(Bloomberg) — Australia’s economy may have shrunk slightly in the three months through June, setting up the bad “optics” of a technical recession when combined with the lockdown-induced contraction expected for the current quarter, according to Citigroup Inc. and AMP Capital Investors Ltd.
While the economy performed pretty well in the second quarter, a fall in net exports is likely to be among factors that drag gross domestic product negative, Citi’s Josh Williamson and AMP’s Shane Oliver said ahead of Wednesday’s release. The range of GDP estimates in Bloomberg’s survey runs from the -0.1% forecast by the pair up to more than +1%, an unusually wide divergence.
Net exports are “expected to out-weigh all positive domestic growth drivers including household consumption, government demand, business investment” and others, said Williamson, chief economist for Australia at Citi. “The optics of such a result would be poor.”
Sydney is now in its 10th week of lockdown and Melbourne and national capital Canberra are also under stay-at-home orders as authorities struggle to contain an outbreak of the delta variant of coronavirus. A second-quarter slump would be a surprise, as the more likely avenue for recession was expected to be shutdowns extending into the fourth quarter for a negative second half of 2021.
Australia posted consecutive quarterly GDP contractions in the first half of 2020 as Covid swept the global economy, ending an almost three-decade stretch without a technical recession.
Consumer spending, plant and equipment investment and government spending are likely to have added to June quarter GDP growth, said Oliver, chief economist at AMP. But this looks likely to be just offset by a drop in — or stagnation for — housing investment and non-residential building and significant detractions to growth from inventories and net exports, he said.
“The ‘recession’ concept is less meaningful than usual in relation to lockdowns as it’s not a normal cyclical recession and the economy should recover more quickly,” Oliver said. “But the optics would be bad, and news of another recession would not be good for confidence.”
Inventories data, due at 11:30 a.m. in Sydney Monday, and net exports out at the same time Tuesday are the last readings economists will factor in to produce their final GDP estimates before Wednesday’s report.
©2021 Bloomberg L.P.
Five strange things that were up for rent in the ‘sharing economy’ – Maclean's
There’s an Airbnb-type service for far more than home rentals these days
What happens when the “sharing economy” meets blistering real estate and rental markets? A world where the tiniest slices of one’s life can fetch a fee. Increasingly, if it’s bolted down, it can be had for a price. Some examples:
Swimming pool · $45/hour, St. Boniface, Man.
These homeowners have dubbed their backyard saltwater pool “Dabs Resort,” as an acronym for parents Darren and Andrea and two kids. Listed on Swimply, comes with tubloads of water toys.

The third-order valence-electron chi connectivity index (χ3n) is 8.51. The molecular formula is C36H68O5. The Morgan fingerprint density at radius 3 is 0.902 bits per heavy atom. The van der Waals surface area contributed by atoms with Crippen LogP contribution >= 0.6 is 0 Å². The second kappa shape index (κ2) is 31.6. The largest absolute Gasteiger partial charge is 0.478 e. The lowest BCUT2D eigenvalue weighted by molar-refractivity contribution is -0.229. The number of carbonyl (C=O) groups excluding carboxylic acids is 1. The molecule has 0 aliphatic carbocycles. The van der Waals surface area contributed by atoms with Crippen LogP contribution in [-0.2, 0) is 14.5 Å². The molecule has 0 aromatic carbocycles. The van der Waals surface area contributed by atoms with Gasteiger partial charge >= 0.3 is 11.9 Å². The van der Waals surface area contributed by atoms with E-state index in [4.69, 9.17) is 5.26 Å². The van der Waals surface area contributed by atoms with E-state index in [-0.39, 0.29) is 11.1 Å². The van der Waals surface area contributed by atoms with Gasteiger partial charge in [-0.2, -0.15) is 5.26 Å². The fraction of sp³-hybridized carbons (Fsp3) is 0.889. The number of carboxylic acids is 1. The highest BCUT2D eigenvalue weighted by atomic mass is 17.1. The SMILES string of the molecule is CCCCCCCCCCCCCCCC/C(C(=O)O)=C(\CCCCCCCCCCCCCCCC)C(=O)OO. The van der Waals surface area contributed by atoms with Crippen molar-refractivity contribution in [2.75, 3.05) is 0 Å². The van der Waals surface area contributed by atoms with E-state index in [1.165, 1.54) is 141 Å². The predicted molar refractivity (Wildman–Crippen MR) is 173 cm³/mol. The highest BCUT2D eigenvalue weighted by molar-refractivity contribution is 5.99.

Backyard & garden · $100/hour, Vancouver
Spacefy offers short-term venue rentals or film/photo locations like a grassy space off Cambie and King Edward with a vine-accented pergola and various chair-table setups. Complete with view of the laneway house.
Bicycle · $15/day, Musquodoboit Harbour, N.S.
You can rent out your bicycle on Spinlister, whether it’s a mountain bike for weekend warriors or a road ride like this Newport Cruiser. Catherine B. throws in a helmet and lock, plus a pannier bag if you’d like to picnic.
Backyard shed · $75/month, Laval, Que.
SpaceiShare lets out private parking stalls and storage spaces that go beyond condo lockers and include spare rooms, basements—and a 10-by-10-foot backyard structure. “Ideal for Christmas decorations and sports equipment,” the ad reads.
Penthouse balcony · $25/hour, Toronto
Well, maybe not everything can be rented. A tiny 60th-storey downtown balcony with an Instagram-worthy view of Dundas Square and Lake Ontario was offered for hourly lease, but the venture came to a quick end when the condo management firm received complaints.
Five Lessons Evergrande Taught Us About The Chinese Economy – NPR
Last week, global markets shook after a Chinese company named Evergrande fell into what looks like a downward spiral into oblivion. Evergrande is — or was — the second-largest real estate company in China. A couple years ago, it was the world’s most valuable real estate stock. It’s also been involved in an eclectic mix of other businesses, from mineral water to electric cars to pig farming. It even owns a professional soccer team. But recently it’s been having a really hard time repaying a mammoth amount of debt, a whopping $300 billion worth.
The Evergrande story is bigger than just one company. It’s about China’s unsustainable model of economic growth, which has relied on endless investment and a mad, debt-fueled development frenzy in recent years. That model helped China soar, but the country is now experiencing some turbulence. Last week, some alarmist observers were calling this China’s “Lehman moment” — a reference to the collapse of Lehman Brothers that preceded the 2008 financial crisis — but China-focused economists argue that’s overblown.
Nonetheless, given how interconnected the global economy is, investors remain worried about the future of the Chinese economy. It’s been a nuclear reactor powering the globe’s economic growth. Troubles there could have ripple effects around the world.
[Editor’s note: This is an excerpt of Planet Money‘s newsletter. You can sign up here.]
We decided to put together a little listicle about what we’ve learned from the Evergrande story so far.
1) Real estate has been a huge part of China’s economic growth
China’s economic growth in recent years has been powered in large part by its roaring real estate market. The real estate industry, directly and indirectly, accounts for as much as 29 percent of China’s entire GDP. This growth has been fueled by a ginormous property bubble and mounting amounts of debt. For a while, China’s national and local governments used their massive powers of command-and-control over the economy to keep the bubble inflating. As is commonly the case in bubbles, investors and companies have taken on massive amounts of debt to capitalize on surging real estate prices. Evergrande itself amassed more than $300 billion in debt, to its banks, its bondholders, its suppliers, and its customers, many of whom pre-bought homes months, even years, before they were built.
2) China’s property bubble has created spooky “ghost cities” and “ghost apartments” throughout the nation